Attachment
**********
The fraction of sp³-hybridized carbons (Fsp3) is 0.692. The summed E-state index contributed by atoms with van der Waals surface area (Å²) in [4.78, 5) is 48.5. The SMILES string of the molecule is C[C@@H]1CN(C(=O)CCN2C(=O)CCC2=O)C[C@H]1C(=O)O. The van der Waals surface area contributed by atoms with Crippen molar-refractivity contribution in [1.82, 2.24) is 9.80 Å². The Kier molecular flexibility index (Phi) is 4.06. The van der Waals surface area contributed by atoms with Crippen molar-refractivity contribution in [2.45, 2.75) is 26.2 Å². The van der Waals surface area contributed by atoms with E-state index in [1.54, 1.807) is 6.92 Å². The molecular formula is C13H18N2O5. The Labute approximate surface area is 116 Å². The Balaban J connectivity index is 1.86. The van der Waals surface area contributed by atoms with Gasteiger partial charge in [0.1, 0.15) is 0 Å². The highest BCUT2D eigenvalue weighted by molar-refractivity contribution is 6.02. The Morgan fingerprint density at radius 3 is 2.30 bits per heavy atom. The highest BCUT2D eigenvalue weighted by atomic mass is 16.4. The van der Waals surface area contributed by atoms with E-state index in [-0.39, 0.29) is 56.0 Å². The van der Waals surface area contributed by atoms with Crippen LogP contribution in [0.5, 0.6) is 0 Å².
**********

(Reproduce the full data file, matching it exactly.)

The fraction of sp³-hybridized carbons (Fsp3) is 0.692. The summed E-state index contributed by atoms with van der Waals surface area (Å²) in [4.78, 5) is 48.5. The SMILES string of the molecule is C[C@@H]1CN(C(=O)CCN2C(=O)CCC2=O)C[C@H]1C(=O)O. The van der Waals surface area contributed by atoms with Crippen molar-refractivity contribution in [1.82, 2.24) is 9.80 Å². The Kier molecular flexibility index (Phi) is 4.06. The van der Waals surface area contributed by atoms with Crippen molar-refractivity contribution in [2.45, 2.75) is 26.2 Å². The van der Waals surface area contributed by atoms with E-state index in [1.54, 1.807) is 6.92 Å². The molecular formula is C13H18N2O5. The Labute approximate surface area is 116 Å². The Balaban J connectivity index is 1.86. The van der Waals surface area contributed by atoms with Gasteiger partial charge in [0.1, 0.15) is 0 Å². The highest BCUT2D eigenvalue weighted by molar-refractivity contribution is 6.02. The Morgan fingerprint density at radius 3 is 2.30 bits per heavy atom. The highest BCUT2D eigenvalue weighted by atomic mass is 16.4. The van der Waals surface area contributed by atoms with E-state index in [-0.39, 0.29) is 56.0 Å². The van der Waals surface area contributed by atoms with Crippen LogP contribution in [0.5, 0.6) is 0 Å².